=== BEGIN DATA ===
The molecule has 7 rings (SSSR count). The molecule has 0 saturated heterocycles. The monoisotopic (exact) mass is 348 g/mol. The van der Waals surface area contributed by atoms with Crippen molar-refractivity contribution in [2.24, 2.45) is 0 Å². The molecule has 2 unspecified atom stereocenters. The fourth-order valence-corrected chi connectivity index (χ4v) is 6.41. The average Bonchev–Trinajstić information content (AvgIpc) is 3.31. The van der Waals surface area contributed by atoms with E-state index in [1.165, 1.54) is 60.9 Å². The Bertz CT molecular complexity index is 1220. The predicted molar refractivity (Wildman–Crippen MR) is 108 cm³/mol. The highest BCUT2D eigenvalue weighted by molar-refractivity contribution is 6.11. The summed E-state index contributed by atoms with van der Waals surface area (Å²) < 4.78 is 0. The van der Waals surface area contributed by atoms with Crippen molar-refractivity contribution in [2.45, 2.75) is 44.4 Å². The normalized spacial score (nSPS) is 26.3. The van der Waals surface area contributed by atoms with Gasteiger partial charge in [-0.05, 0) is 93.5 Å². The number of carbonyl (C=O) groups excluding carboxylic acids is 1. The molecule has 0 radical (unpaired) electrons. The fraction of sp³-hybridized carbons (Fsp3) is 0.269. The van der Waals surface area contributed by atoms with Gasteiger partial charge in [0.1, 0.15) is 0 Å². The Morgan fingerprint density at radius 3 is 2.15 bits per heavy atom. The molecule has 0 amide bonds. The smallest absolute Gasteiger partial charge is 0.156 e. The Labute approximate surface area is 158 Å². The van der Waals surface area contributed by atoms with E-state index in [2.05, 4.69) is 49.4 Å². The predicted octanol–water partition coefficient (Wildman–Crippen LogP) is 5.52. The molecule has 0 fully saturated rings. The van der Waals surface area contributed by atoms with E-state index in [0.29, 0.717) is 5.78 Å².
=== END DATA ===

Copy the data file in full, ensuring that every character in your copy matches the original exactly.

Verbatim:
The molecule has 7 rings (SSSR count). The molecule has 0 saturated heterocycles. The monoisotopic (exact) mass is 348 g/mol. The van der Waals surface area contributed by atoms with Crippen molar-refractivity contribution in [2.24, 2.45) is 0 Å². The molecule has 2 unspecified atom stereocenters. The fourth-order valence-corrected chi connectivity index (χ4v) is 6.41. The average Bonchev–Trinajstić information content (AvgIpc) is 3.31. The van der Waals surface area contributed by atoms with E-state index in [1.165, 1.54) is 60.9 Å². The Bertz CT molecular complexity index is 1220. The predicted molar refractivity (Wildman–Crippen MR) is 108 cm³/mol. The highest BCUT2D eigenvalue weighted by molar-refractivity contribution is 6.11. The summed E-state index contributed by atoms with van der Waals surface area (Å²) < 4.78 is 0. The van der Waals surface area contributed by atoms with Crippen molar-refractivity contribution in [2.45, 2.75) is 44.4 Å². The normalized spacial score (nSPS) is 26.3. The van der Waals surface area contributed by atoms with Gasteiger partial charge in [-0.05, 0) is 93.5 Å². The number of carbonyl (C=O) groups excluding carboxylic acids is 1. The molecule has 0 radical (unpaired) electrons. The fraction of sp³-hybridized carbons (Fsp3) is 0.269. The van der Waals surface area contributed by atoms with Gasteiger partial charge in [0.1, 0.15) is 0 Å². The Morgan fingerprint density at radius 3 is 2.15 bits per heavy atom. The molecule has 0 amide bonds. The smallest absolute Gasteiger partial charge is 0.156 e. The Labute approximate surface area is 158 Å². The van der Waals surface area contributed by atoms with E-state index in [2.05, 4.69) is 49.4 Å². The predicted octanol–water partition coefficient (Wildman–Crippen LogP) is 5.52. The molecule has 0 fully saturated rings. The van der Waals surface area contributed by atoms with E-state index in [0.29, 0.717) is 5.78 Å².